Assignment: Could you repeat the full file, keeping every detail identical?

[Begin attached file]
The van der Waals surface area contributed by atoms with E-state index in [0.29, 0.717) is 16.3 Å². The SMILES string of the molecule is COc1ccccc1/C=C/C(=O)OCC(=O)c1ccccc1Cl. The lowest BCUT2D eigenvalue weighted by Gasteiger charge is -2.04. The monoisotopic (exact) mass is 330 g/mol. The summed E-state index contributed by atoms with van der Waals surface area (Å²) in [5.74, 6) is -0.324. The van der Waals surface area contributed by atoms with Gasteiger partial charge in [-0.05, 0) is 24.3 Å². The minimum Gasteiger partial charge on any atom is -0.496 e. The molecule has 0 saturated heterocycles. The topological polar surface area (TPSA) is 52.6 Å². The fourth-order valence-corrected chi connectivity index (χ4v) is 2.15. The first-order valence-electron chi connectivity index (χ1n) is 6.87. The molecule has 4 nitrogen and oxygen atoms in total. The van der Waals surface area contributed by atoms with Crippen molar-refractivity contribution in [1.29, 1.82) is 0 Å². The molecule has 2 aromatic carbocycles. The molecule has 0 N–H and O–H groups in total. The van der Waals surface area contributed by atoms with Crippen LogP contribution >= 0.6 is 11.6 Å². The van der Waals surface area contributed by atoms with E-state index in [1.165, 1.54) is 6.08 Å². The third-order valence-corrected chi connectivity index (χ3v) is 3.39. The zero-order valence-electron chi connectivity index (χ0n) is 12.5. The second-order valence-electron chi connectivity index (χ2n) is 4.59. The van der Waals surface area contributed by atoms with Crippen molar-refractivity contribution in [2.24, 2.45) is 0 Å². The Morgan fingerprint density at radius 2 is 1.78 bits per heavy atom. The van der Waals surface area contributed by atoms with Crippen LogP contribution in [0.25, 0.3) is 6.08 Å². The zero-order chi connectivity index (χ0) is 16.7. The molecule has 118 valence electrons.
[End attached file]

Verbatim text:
The van der Waals surface area contributed by atoms with E-state index in [0.29, 0.717) is 16.3 Å². The SMILES string of the molecule is COc1ccccc1/C=C/C(=O)OCC(=O)c1ccccc1Cl. The lowest BCUT2D eigenvalue weighted by Gasteiger charge is -2.04. The monoisotopic (exact) mass is 330 g/mol. The summed E-state index contributed by atoms with van der Waals surface area (Å²) in [5.74, 6) is -0.324. The van der Waals surface area contributed by atoms with Gasteiger partial charge in [-0.05, 0) is 24.3 Å². The minimum Gasteiger partial charge on any atom is -0.496 e. The molecule has 0 saturated heterocycles. The topological polar surface area (TPSA) is 52.6 Å². The fourth-order valence-corrected chi connectivity index (χ4v) is 2.15. The first-order valence-electron chi connectivity index (χ1n) is 6.87. The molecule has 4 nitrogen and oxygen atoms in total. The van der Waals surface area contributed by atoms with Crippen molar-refractivity contribution in [1.29, 1.82) is 0 Å². The molecule has 2 aromatic carbocycles. The molecule has 0 N–H and O–H groups in total. The van der Waals surface area contributed by atoms with Crippen LogP contribution >= 0.6 is 11.6 Å². The van der Waals surface area contributed by atoms with E-state index in [1.165, 1.54) is 6.08 Å². The third-order valence-corrected chi connectivity index (χ3v) is 3.39. The zero-order valence-electron chi connectivity index (χ0n) is 12.5. The second-order valence-electron chi connectivity index (χ2n) is 4.59. The van der Waals surface area contributed by atoms with Crippen molar-refractivity contribution in [2.24, 2.45) is 0 Å². The Morgan fingerprint density at radius 2 is 1.78 bits per heavy atom. The van der Waals surface area contributed by atoms with Crippen LogP contribution in [0.25, 0.3) is 6.08 Å². The zero-order chi connectivity index (χ0) is 16.7. The molecule has 118 valence electrons.